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Cotechino is a sausage spiced with meaning. It’s a wide, cooked, usually pork sausage served in winter, and especially around Christmastime, that evokes nostalgia in Italians the way Hoppin’ John or oyster stew does with Southerners, or lutefisk and lefse does in Minnesota.
Turns out it’s not hard to make, if you’ve made a few batches of sausage before. Even if not, it’s not that challenging.
Let’s start with what the heck is cotechino, anyway? Flavorwise, it lives in the same galaxy as traditional summer sausage in that you use “Christmas” spices like coriander, allspice, cinnamon and ground ginger.
Normally this is a pork sausage, but so long as you have some pork or beef fat in there, you can use other meats. The cotechino you see in the picture was made with duck and pork. One thing that makes this a unique sausage is the presence of skin. Yes, skin. It’s cooked, and ground fine.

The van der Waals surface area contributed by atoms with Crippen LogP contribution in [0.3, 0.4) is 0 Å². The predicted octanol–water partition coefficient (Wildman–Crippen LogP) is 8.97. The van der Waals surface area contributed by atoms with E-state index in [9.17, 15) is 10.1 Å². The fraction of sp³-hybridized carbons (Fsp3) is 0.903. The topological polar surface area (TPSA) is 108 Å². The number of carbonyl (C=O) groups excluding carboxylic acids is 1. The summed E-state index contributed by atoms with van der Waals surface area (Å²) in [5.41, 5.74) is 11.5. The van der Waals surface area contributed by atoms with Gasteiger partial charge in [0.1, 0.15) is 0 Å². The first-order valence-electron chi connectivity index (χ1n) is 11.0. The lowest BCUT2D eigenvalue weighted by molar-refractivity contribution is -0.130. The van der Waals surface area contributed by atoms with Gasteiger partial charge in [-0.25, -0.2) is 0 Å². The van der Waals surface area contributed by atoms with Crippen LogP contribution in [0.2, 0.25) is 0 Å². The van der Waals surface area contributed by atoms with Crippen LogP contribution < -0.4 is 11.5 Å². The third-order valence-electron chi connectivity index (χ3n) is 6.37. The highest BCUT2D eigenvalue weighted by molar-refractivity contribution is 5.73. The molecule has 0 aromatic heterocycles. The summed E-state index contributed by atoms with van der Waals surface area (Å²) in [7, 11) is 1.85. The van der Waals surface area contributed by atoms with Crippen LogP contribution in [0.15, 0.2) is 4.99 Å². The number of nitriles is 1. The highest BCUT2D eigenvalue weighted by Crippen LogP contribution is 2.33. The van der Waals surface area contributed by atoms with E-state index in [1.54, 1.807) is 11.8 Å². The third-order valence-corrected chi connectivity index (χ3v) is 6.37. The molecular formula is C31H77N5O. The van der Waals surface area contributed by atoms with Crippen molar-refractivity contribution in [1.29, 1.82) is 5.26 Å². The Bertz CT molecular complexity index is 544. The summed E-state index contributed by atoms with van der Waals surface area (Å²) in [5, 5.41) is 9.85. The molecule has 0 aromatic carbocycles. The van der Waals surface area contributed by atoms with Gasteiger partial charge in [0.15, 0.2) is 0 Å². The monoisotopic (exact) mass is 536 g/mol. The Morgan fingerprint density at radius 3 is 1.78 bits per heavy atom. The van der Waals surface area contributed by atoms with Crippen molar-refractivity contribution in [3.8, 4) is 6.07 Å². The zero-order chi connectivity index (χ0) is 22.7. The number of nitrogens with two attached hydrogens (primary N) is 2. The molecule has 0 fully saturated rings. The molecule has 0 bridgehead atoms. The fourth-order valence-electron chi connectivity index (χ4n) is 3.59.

What the addition of skin does is a) makes use of an often unloved bit of the animal, and b) improves the texture of the sausage, making it kinda bouncy. It’s the collagen. I can tell you that you do not notice it as skin, but you do notice the neat new texture, if you are used to eating regular sausages.
If you want to make cotechino at home, you will need some special equipment, however, a meat grinder chief among them. Ideally, you also have a sausage stuffer, too. That said, you can make cotechino without either casings or a stuffer, and I’ll get into that in a moment.
I do recommend that you buy casings for this, and for real-deal cotechino, they need to be wide beef middles. (I buy mine from The Sausage Maker.) These are cleaned intestines of a cow and are far wider, and a bit tougher, than standard hog casings. I suppose you could use wide, artificial “summer sausage” casings, too, but where’s the fun in that?